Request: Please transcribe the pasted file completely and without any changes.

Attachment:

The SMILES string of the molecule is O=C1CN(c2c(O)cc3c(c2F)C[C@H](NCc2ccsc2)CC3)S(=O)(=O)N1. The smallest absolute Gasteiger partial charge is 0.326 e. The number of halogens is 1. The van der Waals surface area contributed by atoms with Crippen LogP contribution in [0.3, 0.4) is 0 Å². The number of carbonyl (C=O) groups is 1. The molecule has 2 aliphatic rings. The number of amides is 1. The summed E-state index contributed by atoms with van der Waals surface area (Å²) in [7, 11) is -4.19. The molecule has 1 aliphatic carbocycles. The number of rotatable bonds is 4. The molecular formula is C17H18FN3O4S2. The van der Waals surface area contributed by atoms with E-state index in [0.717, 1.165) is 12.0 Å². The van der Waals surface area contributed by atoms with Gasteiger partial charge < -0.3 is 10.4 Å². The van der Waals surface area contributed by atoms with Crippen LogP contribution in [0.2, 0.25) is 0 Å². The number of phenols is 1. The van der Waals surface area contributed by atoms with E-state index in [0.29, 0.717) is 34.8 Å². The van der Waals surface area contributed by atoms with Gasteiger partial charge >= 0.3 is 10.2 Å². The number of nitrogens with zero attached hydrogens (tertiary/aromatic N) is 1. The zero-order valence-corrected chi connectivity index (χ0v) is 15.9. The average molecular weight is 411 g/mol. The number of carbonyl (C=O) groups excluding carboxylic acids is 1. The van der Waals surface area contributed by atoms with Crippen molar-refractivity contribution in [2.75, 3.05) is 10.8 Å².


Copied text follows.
The SMILES string of the molecule is O=C1CN(c2c(O)cc3c(c2F)C[C@H](NCc2ccsc2)CC3)S(=O)(=O)N1. The smallest absolute Gasteiger partial charge is 0.326 e. The number of halogens is 1. The van der Waals surface area contributed by atoms with Crippen LogP contribution in [0.3, 0.4) is 0 Å². The number of carbonyl (C=O) groups is 1. The molecule has 2 aliphatic rings. The number of amides is 1. The summed E-state index contributed by atoms with van der Waals surface area (Å²) in [7, 11) is -4.19. The molecule has 1 aliphatic carbocycles. The number of rotatable bonds is 4. The molecular formula is C17H18FN3O4S2. The van der Waals surface area contributed by atoms with E-state index in [0.717, 1.165) is 12.0 Å². The van der Waals surface area contributed by atoms with Gasteiger partial charge < -0.3 is 10.4 Å². The van der Waals surface area contributed by atoms with Crippen LogP contribution in [0.2, 0.25) is 0 Å². The number of phenols is 1. The van der Waals surface area contributed by atoms with E-state index in [0.29, 0.717) is 34.8 Å². The van der Waals surface area contributed by atoms with Gasteiger partial charge >= 0.3 is 10.2 Å². The number of nitrogens with zero attached hydrogens (tertiary/aromatic N) is 1. The zero-order valence-corrected chi connectivity index (χ0v) is 15.9. The average molecular weight is 411 g/mol. The number of carbonyl (C=O) groups excluding carboxylic acids is 1. The van der Waals surface area contributed by atoms with Crippen molar-refractivity contribution in [2.75, 3.05) is 10.8 Å².